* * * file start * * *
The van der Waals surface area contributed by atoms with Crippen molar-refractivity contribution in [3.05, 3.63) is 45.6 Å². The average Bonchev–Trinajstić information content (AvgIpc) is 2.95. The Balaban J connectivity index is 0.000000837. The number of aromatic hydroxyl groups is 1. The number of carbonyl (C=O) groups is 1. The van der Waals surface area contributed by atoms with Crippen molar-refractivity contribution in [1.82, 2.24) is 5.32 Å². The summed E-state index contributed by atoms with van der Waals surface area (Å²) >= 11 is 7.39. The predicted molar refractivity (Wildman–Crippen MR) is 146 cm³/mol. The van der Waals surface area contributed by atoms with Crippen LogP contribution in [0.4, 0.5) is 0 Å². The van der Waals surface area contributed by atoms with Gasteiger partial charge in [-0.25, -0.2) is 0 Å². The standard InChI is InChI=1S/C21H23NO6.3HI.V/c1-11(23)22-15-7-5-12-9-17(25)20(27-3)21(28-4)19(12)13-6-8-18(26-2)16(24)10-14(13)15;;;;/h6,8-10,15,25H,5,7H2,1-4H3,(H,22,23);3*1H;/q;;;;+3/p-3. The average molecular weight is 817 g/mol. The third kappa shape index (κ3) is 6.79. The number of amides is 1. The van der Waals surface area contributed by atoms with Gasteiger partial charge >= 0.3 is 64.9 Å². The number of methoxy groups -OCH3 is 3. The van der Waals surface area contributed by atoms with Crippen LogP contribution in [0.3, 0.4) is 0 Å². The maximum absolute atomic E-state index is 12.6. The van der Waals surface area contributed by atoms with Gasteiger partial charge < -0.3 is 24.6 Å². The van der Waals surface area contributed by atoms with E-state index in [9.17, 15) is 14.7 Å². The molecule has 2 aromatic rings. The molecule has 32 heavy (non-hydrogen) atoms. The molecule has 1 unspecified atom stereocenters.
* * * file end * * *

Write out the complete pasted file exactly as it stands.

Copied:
The van der Waals surface area contributed by atoms with Crippen molar-refractivity contribution in [3.05, 3.63) is 45.6 Å². The average Bonchev–Trinajstić information content (AvgIpc) is 2.95. The Balaban J connectivity index is 0.000000837. The number of aromatic hydroxyl groups is 1. The number of carbonyl (C=O) groups is 1. The van der Waals surface area contributed by atoms with Crippen molar-refractivity contribution in [1.82, 2.24) is 5.32 Å². The summed E-state index contributed by atoms with van der Waals surface area (Å²) >= 11 is 7.39. The predicted molar refractivity (Wildman–Crippen MR) is 146 cm³/mol. The van der Waals surface area contributed by atoms with Crippen LogP contribution in [0.4, 0.5) is 0 Å². The van der Waals surface area contributed by atoms with Gasteiger partial charge in [-0.25, -0.2) is 0 Å². The standard InChI is InChI=1S/C21H23NO6.3HI.V/c1-11(23)22-15-7-5-12-9-17(25)20(27-3)21(28-4)19(12)13-6-8-18(26-2)16(24)10-14(13)15;;;;/h6,8-10,15,25H,5,7H2,1-4H3,(H,22,23);3*1H;/q;;;;+3/p-3. The average molecular weight is 817 g/mol. The third kappa shape index (κ3) is 6.79. The number of amides is 1. The van der Waals surface area contributed by atoms with Gasteiger partial charge >= 0.3 is 64.9 Å². The number of methoxy groups -OCH3 is 3. The van der Waals surface area contributed by atoms with Crippen LogP contribution in [0.3, 0.4) is 0 Å². The maximum absolute atomic E-state index is 12.6. The van der Waals surface area contributed by atoms with Gasteiger partial charge < -0.3 is 24.6 Å². The van der Waals surface area contributed by atoms with E-state index in [9.17, 15) is 14.7 Å². The molecule has 2 aromatic rings. The molecule has 32 heavy (non-hydrogen) atoms. The molecule has 1 unspecified atom stereocenters.